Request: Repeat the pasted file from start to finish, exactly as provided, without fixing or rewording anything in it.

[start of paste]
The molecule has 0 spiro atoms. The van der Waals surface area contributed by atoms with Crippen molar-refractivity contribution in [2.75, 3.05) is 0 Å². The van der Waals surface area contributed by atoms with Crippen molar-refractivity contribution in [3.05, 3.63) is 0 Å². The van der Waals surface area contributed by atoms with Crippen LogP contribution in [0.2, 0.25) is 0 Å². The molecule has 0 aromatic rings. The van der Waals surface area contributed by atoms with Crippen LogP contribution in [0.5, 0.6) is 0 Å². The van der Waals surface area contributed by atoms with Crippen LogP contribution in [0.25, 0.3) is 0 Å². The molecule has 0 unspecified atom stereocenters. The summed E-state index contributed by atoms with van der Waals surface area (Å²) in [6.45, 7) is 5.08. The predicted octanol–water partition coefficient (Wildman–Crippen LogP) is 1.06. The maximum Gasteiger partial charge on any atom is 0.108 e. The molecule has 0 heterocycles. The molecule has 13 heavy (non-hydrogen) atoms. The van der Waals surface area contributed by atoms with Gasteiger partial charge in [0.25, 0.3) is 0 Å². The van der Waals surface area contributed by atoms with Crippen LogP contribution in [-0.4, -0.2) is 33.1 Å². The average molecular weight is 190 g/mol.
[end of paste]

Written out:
The molecule has 0 spiro atoms. The van der Waals surface area contributed by atoms with Crippen molar-refractivity contribution in [2.75, 3.05) is 0 Å². The van der Waals surface area contributed by atoms with Crippen molar-refractivity contribution in [3.05, 3.63) is 0 Å². The van der Waals surface area contributed by atoms with Crippen LogP contribution in [0.2, 0.25) is 0 Å². The molecule has 0 aromatic rings. The van der Waals surface area contributed by atoms with Crippen LogP contribution in [0.5, 0.6) is 0 Å². The van der Waals surface area contributed by atoms with Crippen LogP contribution in [0.25, 0.3) is 0 Å². The molecule has 0 unspecified atom stereocenters. The summed E-state index contributed by atoms with van der Waals surface area (Å²) in [6.45, 7) is 5.08. The predicted octanol–water partition coefficient (Wildman–Crippen LogP) is 1.06. The maximum Gasteiger partial charge on any atom is 0.108 e. The molecule has 0 heterocycles. The molecule has 13 heavy (non-hydrogen) atoms. The van der Waals surface area contributed by atoms with Gasteiger partial charge in [0.25, 0.3) is 0 Å². The van der Waals surface area contributed by atoms with Crippen LogP contribution in [-0.4, -0.2) is 33.1 Å². The average molecular weight is 190 g/mol.